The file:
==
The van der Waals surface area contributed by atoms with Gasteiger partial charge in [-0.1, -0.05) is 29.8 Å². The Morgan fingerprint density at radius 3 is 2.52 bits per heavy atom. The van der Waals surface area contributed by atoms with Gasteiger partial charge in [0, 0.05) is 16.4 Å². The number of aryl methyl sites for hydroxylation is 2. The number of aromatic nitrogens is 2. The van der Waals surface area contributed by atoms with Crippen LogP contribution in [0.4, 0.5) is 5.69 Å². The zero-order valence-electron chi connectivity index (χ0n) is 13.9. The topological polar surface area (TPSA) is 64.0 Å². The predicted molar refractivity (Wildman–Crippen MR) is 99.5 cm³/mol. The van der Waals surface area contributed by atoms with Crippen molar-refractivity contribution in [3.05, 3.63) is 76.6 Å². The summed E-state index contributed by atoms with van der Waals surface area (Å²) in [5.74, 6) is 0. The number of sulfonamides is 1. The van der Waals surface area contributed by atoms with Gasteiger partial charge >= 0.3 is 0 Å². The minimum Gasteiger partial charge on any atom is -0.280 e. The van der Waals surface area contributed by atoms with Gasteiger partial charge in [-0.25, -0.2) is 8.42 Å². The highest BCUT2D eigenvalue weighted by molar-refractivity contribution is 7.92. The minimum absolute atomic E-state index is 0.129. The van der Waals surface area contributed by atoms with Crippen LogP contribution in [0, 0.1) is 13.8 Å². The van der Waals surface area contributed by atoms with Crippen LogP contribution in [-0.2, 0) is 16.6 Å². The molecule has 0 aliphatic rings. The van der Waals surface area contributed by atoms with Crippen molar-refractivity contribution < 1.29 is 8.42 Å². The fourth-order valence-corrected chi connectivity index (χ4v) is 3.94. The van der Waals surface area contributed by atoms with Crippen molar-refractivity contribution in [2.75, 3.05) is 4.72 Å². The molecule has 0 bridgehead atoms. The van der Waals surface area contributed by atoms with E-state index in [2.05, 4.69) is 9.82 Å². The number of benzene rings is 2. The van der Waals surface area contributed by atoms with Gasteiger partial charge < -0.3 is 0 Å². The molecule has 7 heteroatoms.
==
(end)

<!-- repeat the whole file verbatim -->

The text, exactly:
The van der Waals surface area contributed by atoms with Gasteiger partial charge in [-0.1, -0.05) is 29.8 Å². The Morgan fingerprint density at radius 3 is 2.52 bits per heavy atom. The van der Waals surface area contributed by atoms with Gasteiger partial charge in [0, 0.05) is 16.4 Å². The number of aryl methyl sites for hydroxylation is 2. The number of aromatic nitrogens is 2. The van der Waals surface area contributed by atoms with Crippen LogP contribution in [0.4, 0.5) is 5.69 Å². The zero-order valence-electron chi connectivity index (χ0n) is 13.9. The topological polar surface area (TPSA) is 64.0 Å². The predicted molar refractivity (Wildman–Crippen MR) is 99.5 cm³/mol. The van der Waals surface area contributed by atoms with Crippen molar-refractivity contribution in [3.05, 3.63) is 76.6 Å². The summed E-state index contributed by atoms with van der Waals surface area (Å²) in [5.74, 6) is 0. The number of sulfonamides is 1. The van der Waals surface area contributed by atoms with Gasteiger partial charge >= 0.3 is 0 Å². The minimum Gasteiger partial charge on any atom is -0.280 e. The van der Waals surface area contributed by atoms with Gasteiger partial charge in [-0.25, -0.2) is 8.42 Å². The highest BCUT2D eigenvalue weighted by molar-refractivity contribution is 7.92. The minimum absolute atomic E-state index is 0.129. The van der Waals surface area contributed by atoms with Crippen LogP contribution in [0, 0.1) is 13.8 Å². The van der Waals surface area contributed by atoms with Crippen LogP contribution in [-0.2, 0) is 16.6 Å². The molecule has 0 aliphatic rings. The van der Waals surface area contributed by atoms with Crippen molar-refractivity contribution < 1.29 is 8.42 Å². The fourth-order valence-corrected chi connectivity index (χ4v) is 3.94. The van der Waals surface area contributed by atoms with Crippen molar-refractivity contribution in [2.75, 3.05) is 4.72 Å². The molecule has 0 bridgehead atoms. The van der Waals surface area contributed by atoms with E-state index in [2.05, 4.69) is 9.82 Å². The number of benzene rings is 2. The van der Waals surface area contributed by atoms with Gasteiger partial charge < -0.3 is 0 Å². The molecule has 7 heteroatoms.